Drones are becoming more prevalent in today’s technically-inclined society and as such, they present both benefits and challenges. The SVC Safety Committee is currently working on a proposed policy for the use of unmanned aircraft systems (UAS) on campus. An online public hearing has been open since May 4th, and will close on May 11th. Per SVC policy, the process to incorporate these new guidelines involves a comment period so anyone can have input about proposed policy and procedure changes.
Jim Jolly, Director of Security & Emergency Management, has spent a significant amount of time researching this emerging technology. By evaluating similar policies at other colleges such as WSU, and reviewing all aspects of drone operation under Federal Aviation Administration (FAA) laws, he has a comprehensive grasp on what needs to be included in the new proposal.
“Drones are becoming more ubiquitous,͟ Jolly notes about this surfacing demand. We will look at these comments as people chime in,͟ which often entails many supporting a long-time coming͟ idea like the drone policy. Others may have concerns about public privacy or safety, and we will use those inputs to refine the final product before it goes through the Governance Steering Committee, […] and eventually the President and the board of trustees.”
Jolly explained the entire process from initial concept to final incorporation into the SVC Operational Policies and Procedures Manual (OPPM). The rules for adding a new set of guidelines require the attention of a relevant committee, in this case the Safety Committee.
The need for such a policy was highlighted during a recent project at the Northwest Career and Technical Academy (NCTA). An inquiry was made to seek permission for flying a drone over campus, but there was no standing policy for granting approval. It was ultimately granted, but a need still existed and it posed questions about possible inquiries into UAS use for videography at school events in the future.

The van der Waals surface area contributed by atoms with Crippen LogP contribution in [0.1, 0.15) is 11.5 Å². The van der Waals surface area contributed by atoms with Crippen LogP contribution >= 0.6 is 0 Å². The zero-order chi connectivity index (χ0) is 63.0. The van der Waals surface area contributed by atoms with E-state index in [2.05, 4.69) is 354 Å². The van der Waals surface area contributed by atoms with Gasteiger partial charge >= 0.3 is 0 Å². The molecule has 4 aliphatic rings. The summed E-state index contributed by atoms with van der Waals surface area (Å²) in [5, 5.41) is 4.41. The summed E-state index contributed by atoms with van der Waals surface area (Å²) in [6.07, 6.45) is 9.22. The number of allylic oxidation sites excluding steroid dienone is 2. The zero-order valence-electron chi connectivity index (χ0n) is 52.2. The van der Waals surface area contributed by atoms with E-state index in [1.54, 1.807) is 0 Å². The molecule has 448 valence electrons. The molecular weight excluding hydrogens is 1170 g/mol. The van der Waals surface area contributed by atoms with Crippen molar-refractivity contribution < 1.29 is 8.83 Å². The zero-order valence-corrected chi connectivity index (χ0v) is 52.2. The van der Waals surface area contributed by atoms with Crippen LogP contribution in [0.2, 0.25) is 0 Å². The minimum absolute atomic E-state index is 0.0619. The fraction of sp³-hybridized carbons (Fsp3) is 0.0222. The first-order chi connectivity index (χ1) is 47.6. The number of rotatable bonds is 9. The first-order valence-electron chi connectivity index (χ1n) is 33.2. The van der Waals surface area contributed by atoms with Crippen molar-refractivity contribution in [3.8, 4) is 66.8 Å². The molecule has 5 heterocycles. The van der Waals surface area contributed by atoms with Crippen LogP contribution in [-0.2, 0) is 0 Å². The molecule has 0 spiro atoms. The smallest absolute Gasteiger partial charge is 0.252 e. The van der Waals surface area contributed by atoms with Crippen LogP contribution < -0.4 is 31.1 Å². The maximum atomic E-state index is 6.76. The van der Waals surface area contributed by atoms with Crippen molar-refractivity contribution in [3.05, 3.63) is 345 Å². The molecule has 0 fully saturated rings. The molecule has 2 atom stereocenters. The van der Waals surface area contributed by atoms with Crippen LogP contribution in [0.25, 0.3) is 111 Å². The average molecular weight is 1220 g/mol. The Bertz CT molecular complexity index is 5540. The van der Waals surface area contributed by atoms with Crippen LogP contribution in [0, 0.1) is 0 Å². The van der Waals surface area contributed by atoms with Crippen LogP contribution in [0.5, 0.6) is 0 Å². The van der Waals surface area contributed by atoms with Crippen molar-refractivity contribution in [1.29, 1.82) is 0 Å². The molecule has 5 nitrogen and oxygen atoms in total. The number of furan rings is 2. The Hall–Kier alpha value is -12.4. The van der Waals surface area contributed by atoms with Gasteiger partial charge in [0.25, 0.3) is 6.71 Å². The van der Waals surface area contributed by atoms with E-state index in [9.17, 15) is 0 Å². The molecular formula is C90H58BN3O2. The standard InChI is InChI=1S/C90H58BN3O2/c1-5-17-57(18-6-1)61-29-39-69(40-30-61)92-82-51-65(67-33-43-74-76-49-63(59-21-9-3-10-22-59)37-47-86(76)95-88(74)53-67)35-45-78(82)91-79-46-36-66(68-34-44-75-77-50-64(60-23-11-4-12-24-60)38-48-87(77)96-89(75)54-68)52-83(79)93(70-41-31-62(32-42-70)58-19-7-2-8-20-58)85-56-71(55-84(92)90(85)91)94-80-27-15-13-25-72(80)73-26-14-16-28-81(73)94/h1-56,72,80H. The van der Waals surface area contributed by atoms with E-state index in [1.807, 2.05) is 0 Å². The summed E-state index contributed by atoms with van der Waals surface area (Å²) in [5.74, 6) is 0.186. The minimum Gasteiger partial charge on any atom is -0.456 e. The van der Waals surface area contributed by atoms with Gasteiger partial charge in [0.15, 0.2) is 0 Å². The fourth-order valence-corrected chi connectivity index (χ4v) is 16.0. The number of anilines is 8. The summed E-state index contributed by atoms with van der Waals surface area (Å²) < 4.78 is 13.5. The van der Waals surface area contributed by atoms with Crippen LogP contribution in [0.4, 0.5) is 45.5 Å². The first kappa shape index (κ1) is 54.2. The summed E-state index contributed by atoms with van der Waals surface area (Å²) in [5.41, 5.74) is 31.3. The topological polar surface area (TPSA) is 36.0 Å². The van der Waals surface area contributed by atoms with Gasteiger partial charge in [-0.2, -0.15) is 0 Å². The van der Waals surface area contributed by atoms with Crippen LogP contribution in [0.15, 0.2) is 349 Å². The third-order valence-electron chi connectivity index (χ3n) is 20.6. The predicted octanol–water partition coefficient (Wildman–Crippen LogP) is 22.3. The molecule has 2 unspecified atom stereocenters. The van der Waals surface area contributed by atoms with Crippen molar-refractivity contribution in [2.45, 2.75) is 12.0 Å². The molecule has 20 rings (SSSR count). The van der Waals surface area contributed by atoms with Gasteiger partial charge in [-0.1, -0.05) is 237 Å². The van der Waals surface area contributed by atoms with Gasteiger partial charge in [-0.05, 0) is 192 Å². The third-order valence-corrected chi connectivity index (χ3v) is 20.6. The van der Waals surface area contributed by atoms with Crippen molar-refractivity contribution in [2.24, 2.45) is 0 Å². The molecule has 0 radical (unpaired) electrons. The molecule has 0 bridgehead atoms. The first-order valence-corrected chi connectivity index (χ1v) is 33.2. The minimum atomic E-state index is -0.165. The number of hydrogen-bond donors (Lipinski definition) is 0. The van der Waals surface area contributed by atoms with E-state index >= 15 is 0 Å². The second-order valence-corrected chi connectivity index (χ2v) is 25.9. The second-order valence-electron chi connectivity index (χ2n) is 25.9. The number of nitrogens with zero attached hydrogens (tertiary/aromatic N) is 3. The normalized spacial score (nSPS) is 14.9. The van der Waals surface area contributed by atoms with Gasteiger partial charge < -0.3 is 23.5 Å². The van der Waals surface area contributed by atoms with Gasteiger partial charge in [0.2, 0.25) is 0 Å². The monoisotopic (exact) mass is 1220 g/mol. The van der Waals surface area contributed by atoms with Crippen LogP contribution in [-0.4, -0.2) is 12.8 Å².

The aim of these guidelines is to ensure that the operation of small unmanned aircraft systems on campus is safe. Beyond approval from SVC, a drone operator must also abide by the FAA’s laws. These rules include a maximum altitude of 400 feet, with the drone in eyesight at all times. An operator must also carefully consider vulnerable property or obstacles and be extremely careful when operating anywhere near people. Additionally, sensitive infrastructure such as highways, power stations, or government buildings are considered no-fly zones. There is also a requirement for operators to notify airports within a five-mile radius when flying a drone. At SVC, that means contacting 2 different locations to notify of UAS activity. Jolly recommends the FAA’s B4UFly͟ app as a quick reference and checklist for each flight.
Students, staff, and other stakeholders of the college are encouraged to participate in the discussion if they have any concerns regarding the new policy on unmanned aircraft systems. This comment period will close Friday, May 11th. Comments will be available to view for one more week after that. Pending approval, this proposed policy should go into effect for Fall Quarter 2018.